Get into your child’s digital world. Wii console and familyConnecting with your kids via their favored technology to communicate (such as Iming, texting or cell) allows you to stay in their world while nurturing your relationship. Kids are always more open to our involvement when we enter their world instead of insisting that they joins ours. Play the video game with your child. Ask your child to teach you to text. Skype as a family with the grandparents. Watch a favorite TV show together. But don’t forget to also turn and chat about what you’re doing!
Assess your family’s current plugged in habits. Over the next few days do an informal reality check of your family. Note the extent each family member is currently “plugged in” and to which type of technology (computer, video games, ipod, television). Some families set a post-it on each technology outlet to serve as an informal time card to jot the time the device was turned on and off. Identify those ideal times during the day such as the dinner hour, for face-to-face interactions. Is technology hindering those moments? For instance: Are kids watching TV instead of tuning into dad? Are they texting instead of listening to the bedtime story? Also check your family’s cell phones, texts and tweet logs. Add up the minutes. How much time is your family plugged in? Do you need to reduce that time? If so, when?
Turn off TV when not watching: 64% of 8-18 year olds surveyed say the TV is usually on during family meals [Kaiser Family Foundation]
Create “sacred” unplugged times. Set specific times to remain “unplugged.” Ask your kids for input. Prime family times might be family meal, those fire-side discussions, family meeting, or at an outing which involves other family members. The aim is to strike a balance between plugged and unplugged that works for your family. Then announce those “sacred times.”
The 3 T Rule: Set a family rule: “No Texting, Taping or Talking”–on cell–during our family times. Extend that rule to also include “Whenever a human being is in your presence and wants to chat.”
Turn off your cell! Make sure you follow your own digital rules. Kids say that family meals, school activities, sporting events and after school (pick up and welcoming connectors) are times when they are most bothered by their parents’ networking behaviors. Turn off your cell phone during those times!
Don’t be media-lenient. Studies show that children whose parents set clear technology rules -spend less time with media than their peers. In fact only 52% of 8-18 year olds say their parents set rules about what they’re allowed to do on computer.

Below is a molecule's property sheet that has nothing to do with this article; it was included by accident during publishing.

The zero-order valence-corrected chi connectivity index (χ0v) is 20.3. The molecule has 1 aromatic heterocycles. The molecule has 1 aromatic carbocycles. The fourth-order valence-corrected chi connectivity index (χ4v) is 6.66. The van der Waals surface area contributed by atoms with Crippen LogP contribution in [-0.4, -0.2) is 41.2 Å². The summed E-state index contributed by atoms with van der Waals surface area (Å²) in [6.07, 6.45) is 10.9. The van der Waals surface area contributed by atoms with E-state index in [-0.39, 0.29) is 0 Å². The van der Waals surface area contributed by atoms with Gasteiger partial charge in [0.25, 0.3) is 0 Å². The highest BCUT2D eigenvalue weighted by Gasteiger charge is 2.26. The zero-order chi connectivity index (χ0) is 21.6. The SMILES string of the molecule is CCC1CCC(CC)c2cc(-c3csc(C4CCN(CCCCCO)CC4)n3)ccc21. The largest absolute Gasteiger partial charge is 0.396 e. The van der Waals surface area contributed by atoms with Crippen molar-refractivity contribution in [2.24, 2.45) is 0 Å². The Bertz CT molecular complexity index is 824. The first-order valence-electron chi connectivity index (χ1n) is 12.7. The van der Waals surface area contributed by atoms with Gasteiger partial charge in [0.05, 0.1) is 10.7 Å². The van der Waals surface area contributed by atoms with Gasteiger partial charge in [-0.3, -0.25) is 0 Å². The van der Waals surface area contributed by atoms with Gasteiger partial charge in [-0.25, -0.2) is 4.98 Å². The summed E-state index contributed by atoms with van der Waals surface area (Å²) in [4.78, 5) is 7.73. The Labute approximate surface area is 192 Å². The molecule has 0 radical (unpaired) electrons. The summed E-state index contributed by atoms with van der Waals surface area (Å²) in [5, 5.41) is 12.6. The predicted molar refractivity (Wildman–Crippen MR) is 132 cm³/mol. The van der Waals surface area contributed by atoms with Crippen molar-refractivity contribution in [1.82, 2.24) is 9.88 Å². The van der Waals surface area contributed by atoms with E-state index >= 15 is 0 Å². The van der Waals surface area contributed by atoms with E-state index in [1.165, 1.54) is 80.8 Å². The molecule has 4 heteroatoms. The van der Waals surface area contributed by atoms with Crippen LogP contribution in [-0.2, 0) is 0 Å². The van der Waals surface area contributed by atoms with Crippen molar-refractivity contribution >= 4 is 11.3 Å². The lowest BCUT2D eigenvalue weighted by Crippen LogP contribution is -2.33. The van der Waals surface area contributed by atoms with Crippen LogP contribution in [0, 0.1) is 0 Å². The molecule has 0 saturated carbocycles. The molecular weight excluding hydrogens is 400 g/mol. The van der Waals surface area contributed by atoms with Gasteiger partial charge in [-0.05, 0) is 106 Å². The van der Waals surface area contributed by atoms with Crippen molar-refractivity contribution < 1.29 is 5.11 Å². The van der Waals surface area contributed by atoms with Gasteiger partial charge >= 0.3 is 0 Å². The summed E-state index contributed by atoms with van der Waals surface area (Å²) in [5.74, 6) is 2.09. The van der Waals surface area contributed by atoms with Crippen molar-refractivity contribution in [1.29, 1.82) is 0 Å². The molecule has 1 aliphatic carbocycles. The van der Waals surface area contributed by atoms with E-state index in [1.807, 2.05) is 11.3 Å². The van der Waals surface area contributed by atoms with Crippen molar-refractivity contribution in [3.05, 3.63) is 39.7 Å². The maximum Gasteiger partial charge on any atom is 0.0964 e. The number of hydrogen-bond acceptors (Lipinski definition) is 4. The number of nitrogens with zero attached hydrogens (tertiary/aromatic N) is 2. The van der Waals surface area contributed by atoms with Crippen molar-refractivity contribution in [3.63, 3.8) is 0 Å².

Survey: Parents Set Too Few Media Rules
Relatively few 7-12th graders say their parents establish any rules about talking or texting on a cell phone
27% of tweens/teens have family rules about amount of time they can spend talking on the phone
14% of tweens/teen say they have rules about the number of texts allowed to send
-Kaiser Family Foundation
Reduce technology distractions during family time. Don’t put a TV in your kids’ bedrooms where they can retreat from family life. Turn the television off when no one is watching. Turn on your phone’s answering machine during sacred family times. Leave the computer in a central family spot where you can connect you’re your kids even for a short backrub. Let the off-switch work to create quality family interactions.
Turn the TV off: Research finds that leaving the TV when unwatched is a communication barrio especially to younger kids or those who are more easily distracted.
Focus on face-to-face interaction. One-on one communication enhances the parent-child relationship; boosts communication and allows parents to model (which is the best way to teach any skill) those essential interpersonal social and emotional skills our tech-dependent kids need. Take time for those crucial informal chats! Discussion topics are endless (if you’re needing some). A hint: use your children’s world: Clip interesting articles from the newspaper. Discuss the new movie reviews. Debate who is going to win that big game or the election (and who really should). Go online and peruse your kids’ school website to chat about those upcoming activities.
Use the “eye color rule”: To help encourage eye contact, face-to-face interaction and tuning into one another enforce one family rule: “Always look at the color of the talker’s eye.”
Add friends to your kids’ schedule. Friends do play an important role in our children’s social and emotional development. Friends are crucial to our children’s self-esteem and the development of social skills. Check your child’s calendar and make sure “be with friend” is added to the agenda. And when your child is with pal, make it an “unplugged play date.”
Stress “WE” vs “Me. Find ways for your family—and particularly your child – to do community service and empathize others not themselves. Work at a shelter. Deliver gently-used possession to charity. Pitch in together to help the elderly neighbor rake her leaves. Also point out other people’s feelings And ask often: How does the other person feel? All are important ways to help your child start focusing on the feelings of others.
There is no doubt that technology will help shape our children’s attitudes, behaviors and character, but remember: Fifty years of solid child development research confirms that the most powerful source of psychological impact on children are the strength of their relationship with their parents. For that there are no shortcuts or computer programs: it’s only achieved by applying that timeless, unplugged, good ol parenting strategy of quality face-to-face communication with our kids.
Originally posted: February 4th, 2011